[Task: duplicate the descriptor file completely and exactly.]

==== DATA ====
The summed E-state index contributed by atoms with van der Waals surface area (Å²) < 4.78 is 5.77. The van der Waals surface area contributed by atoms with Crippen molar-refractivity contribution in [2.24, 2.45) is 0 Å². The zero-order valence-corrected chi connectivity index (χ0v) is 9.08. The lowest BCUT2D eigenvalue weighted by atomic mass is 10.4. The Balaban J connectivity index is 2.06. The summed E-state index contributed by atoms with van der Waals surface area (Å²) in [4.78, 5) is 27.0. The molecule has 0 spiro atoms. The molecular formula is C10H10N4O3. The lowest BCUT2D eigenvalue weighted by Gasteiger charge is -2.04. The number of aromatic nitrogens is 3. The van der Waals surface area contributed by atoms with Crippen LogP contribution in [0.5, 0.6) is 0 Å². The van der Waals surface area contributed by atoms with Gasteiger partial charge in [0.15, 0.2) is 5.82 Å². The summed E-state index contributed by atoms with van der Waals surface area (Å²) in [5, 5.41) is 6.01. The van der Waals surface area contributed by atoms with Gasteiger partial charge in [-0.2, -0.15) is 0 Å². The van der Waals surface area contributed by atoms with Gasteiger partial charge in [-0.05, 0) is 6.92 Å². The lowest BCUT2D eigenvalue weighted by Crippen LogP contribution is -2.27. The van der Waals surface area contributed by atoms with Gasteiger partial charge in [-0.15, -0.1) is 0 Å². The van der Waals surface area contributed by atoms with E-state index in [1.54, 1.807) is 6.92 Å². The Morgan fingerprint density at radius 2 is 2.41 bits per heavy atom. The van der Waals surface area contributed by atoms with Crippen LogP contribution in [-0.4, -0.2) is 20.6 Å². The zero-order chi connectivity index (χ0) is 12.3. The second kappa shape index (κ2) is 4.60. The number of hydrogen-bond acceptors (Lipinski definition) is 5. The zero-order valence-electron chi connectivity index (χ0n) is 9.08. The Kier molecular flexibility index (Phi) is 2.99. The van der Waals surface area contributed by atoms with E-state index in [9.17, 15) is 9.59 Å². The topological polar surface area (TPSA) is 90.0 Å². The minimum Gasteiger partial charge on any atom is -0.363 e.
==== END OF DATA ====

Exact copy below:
The summed E-state index contributed by atoms with van der Waals surface area (Å²) < 4.78 is 5.77. The van der Waals surface area contributed by atoms with Crippen molar-refractivity contribution in [2.24, 2.45) is 0 Å². The zero-order valence-corrected chi connectivity index (χ0v) is 9.08. The lowest BCUT2D eigenvalue weighted by atomic mass is 10.4. The Balaban J connectivity index is 2.06. The summed E-state index contributed by atoms with van der Waals surface area (Å²) in [4.78, 5) is 27.0. The molecule has 0 spiro atoms. The molecular formula is C10H10N4O3. The lowest BCUT2D eigenvalue weighted by Gasteiger charge is -2.04. The number of aromatic nitrogens is 3. The van der Waals surface area contributed by atoms with Crippen LogP contribution in [0.5, 0.6) is 0 Å². The van der Waals surface area contributed by atoms with Gasteiger partial charge in [0.15, 0.2) is 5.82 Å². The summed E-state index contributed by atoms with van der Waals surface area (Å²) in [5, 5.41) is 6.01. The van der Waals surface area contributed by atoms with Gasteiger partial charge in [-0.2, -0.15) is 0 Å². The van der Waals surface area contributed by atoms with Gasteiger partial charge in [-0.05, 0) is 6.92 Å². The lowest BCUT2D eigenvalue weighted by Crippen LogP contribution is -2.27. The van der Waals surface area contributed by atoms with Gasteiger partial charge in [-0.15, -0.1) is 0 Å². The van der Waals surface area contributed by atoms with E-state index in [1.54, 1.807) is 6.92 Å². The Morgan fingerprint density at radius 2 is 2.41 bits per heavy atom. The van der Waals surface area contributed by atoms with Crippen LogP contribution in [-0.4, -0.2) is 20.6 Å². The zero-order chi connectivity index (χ0) is 12.3. The second kappa shape index (κ2) is 4.60. The number of hydrogen-bond acceptors (Lipinski definition) is 5. The zero-order valence-electron chi connectivity index (χ0n) is 9.08. The Kier molecular flexibility index (Phi) is 2.99. The van der Waals surface area contributed by atoms with E-state index in [9.17, 15) is 9.59 Å². The topological polar surface area (TPSA) is 90.0 Å². The minimum Gasteiger partial charge on any atom is -0.363 e.